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People living near BSF's J&K camp say officers sell rations to civilians at half the

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People living near BSF's J&K camp say officers sell rations to civilians at half the

Civilians living near paramilitary forces' camps, particularly those of the Border Security Force (BSF), say officers sell fuel and food provisions meant for the personnel to outsiders at half the market rate.

The "disclosure" made by jawan Tej Bahadur Yadav
of the BSF's 29th Battalion in videos on social media supplements accusations of shady dealings by paramilitary officers, particularly those posted to border areas.​

Shopkeepers near the Humhama BSF headquarters near Srinagar airport are beneficiaries of petrol and diesel, and even food stores from men of rank, according to a jawan and some civilians. "They sell food items like dal and vegetables to civilians outside the camp at cheaper rates and leave us bereft of the facilities. They even deny us our daily-use items and sell the same to their agents outside the camps," a BSF jawan said on the condition of anonymity

A civil contractor added, "We get petrol from BSF officers in charge of provisions at Humhama camp at half the market rate... Other items, like rice and spices, are also available much cheaper."

A furniture dealer who requested anonymity said the "purchasing officers, while placing orders for elegant furniture for their offices, take a commission that is more than what we earn". The dealer added, "There is no e-tendering in the BSF. The officer will purchase furniture and take a commission and even compromise on the quality of the items." The story is the same when it comes to some CRPF officers. CRPF IG Ravideep Singh Sahi, who was posted to Srinagar as IG administration a month ago, said he would look into pilfering from stores for profit, if any took place at all. "The jawan is of paramount importance for the force and there should no compromise on the quality of his life when he is on duty," IG Ravideep Sahi said, adding that the CRPF had a proper mechanism for all purchases and that one could not go beyond those rules. A CRPF jawan on law and order duty in Srinagar, however, rejected the notion that the officers treated them badly. "We get quality food on time, and after duty hours we are provided proper accommodation at the concerned police stations."The BSF has ordered an inquiry into Yadav's allegations, with the report due Wednesday.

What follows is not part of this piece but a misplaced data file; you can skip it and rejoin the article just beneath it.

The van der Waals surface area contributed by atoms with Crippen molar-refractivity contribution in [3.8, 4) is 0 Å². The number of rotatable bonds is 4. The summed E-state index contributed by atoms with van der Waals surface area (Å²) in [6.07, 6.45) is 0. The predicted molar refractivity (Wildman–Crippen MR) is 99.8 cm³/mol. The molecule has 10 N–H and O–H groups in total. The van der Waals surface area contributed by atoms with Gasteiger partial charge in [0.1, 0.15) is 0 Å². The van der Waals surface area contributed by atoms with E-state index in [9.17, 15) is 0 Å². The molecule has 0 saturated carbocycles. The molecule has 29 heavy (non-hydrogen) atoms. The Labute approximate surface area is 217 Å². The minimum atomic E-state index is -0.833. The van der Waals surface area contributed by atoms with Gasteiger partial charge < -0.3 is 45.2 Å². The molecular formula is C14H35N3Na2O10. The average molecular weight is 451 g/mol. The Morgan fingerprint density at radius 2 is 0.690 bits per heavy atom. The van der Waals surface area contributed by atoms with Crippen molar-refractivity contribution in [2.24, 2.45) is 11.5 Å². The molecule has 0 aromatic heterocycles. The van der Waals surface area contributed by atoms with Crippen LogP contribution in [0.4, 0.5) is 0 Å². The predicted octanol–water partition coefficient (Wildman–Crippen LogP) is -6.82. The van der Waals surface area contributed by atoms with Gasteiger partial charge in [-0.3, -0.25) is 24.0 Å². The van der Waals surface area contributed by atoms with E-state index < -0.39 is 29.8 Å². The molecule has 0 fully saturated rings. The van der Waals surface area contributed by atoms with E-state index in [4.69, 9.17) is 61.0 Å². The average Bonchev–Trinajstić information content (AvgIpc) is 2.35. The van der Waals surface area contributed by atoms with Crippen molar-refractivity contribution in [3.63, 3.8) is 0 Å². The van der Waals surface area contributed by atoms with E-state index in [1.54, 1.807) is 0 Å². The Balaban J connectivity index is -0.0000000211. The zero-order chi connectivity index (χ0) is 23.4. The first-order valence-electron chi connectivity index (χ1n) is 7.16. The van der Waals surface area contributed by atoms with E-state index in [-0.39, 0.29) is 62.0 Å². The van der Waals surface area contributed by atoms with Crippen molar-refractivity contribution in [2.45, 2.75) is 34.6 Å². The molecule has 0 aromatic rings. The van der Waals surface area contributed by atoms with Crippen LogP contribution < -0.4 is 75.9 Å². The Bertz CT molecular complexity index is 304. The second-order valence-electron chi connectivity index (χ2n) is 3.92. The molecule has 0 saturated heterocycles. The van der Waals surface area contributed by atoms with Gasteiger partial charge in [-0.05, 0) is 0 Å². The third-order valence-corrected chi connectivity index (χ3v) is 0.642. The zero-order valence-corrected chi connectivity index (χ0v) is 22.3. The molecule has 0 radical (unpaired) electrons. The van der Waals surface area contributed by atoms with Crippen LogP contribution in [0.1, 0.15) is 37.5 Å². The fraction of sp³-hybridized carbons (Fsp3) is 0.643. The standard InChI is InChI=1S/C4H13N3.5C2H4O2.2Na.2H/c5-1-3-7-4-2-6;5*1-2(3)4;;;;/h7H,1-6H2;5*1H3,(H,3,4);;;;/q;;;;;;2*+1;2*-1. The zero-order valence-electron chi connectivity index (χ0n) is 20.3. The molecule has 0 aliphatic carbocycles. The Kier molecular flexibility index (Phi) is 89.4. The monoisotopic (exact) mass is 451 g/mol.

Did we root out corruption from civilian life, now we have added corruption in the military as well?
Despite Army Chief Gen. Bipin Rawat’s warnings of a crackdown against soldiers using social media to put out their grievances, a third video has surfaced on the Internet in which an Army jawan is seen singing songs highlighting the difficulties faced by troops on the border.According to The Hindu, the video features a Sikh soldier singing to a group of colleagues in Punjabi; unlike soldiers in the earlier videos who expressed their grievances through self-made videos. In the video, the soldier sings about the tough conditions they live in, about the quality of food they get compared to those who “go to the Taj [hotel] in cities” and about the lack of sanctioned leaves.
“It has been 10 months now, I am not getting days off; all the tears have fallen from her eyes. One who is married to us, she feels neither married nor unmarried,” The Hindu reports the soldier in the video posted on Facebook as saying.
“A few colleagues are using social media to draw the media’s attention to their problems. It affects the morale of the jawans and thereby the army… You can be held guilty of a crime… and get punished,” Gen. Rawat had warned last week while addressing the Army Day parade in Delhi Cantonment. His comments came after a second video of a jawan went viral in which he alleged discrimination by officers.
In the third video, the soldier laments about the lack of empathy shown by politicians towards the youth in the military and says that,”They go to sleep after wishing good night, we celebrate Diwali on borders…”
Just over three days ago, a CRPF constable uploaded a video on social media complaining of disparities in facilities and seeking pay parity with the Army. It was the second such video which came days after BSF constable Tej Bahadur Yadav posted a video complaining of poor quality food being served to personnel in Jammu and Kashmir, which went viral. The CRPF constable in the second video was later identified as Jeet Singh.
Taking serious note of the video posted by Yadav, the Prime Minister’s Office had asked the Union Home Ministry to submit a “detailed factual report” on the complaint and action taken.http://indianexpress.com/article/india/as-bipin-rawat-warns-of-clampdown-on-social-media-grievances-another-video-surfaces-4476598/

I think PMO should look into this, rather than muzzle it like Army chief wants to do.

Barb Dewyre When civilians are encouraged to contact the government through the social media and vice-versa, it was only a question of time before the soldiers took to it. Now that it has emerged, simply ordering it is not going to work. The grievances aired are legitimate, howsoever they were aired, and need to be addressed. Evidently the old grievance system did not work or else we would not have had such a spate of outpouring. It is also obvious that these soldiers are not scared to hide their identities since they are appearing openly on the videos. The malaise is much larger than just lack of morale and should be taken care before it effects performance.

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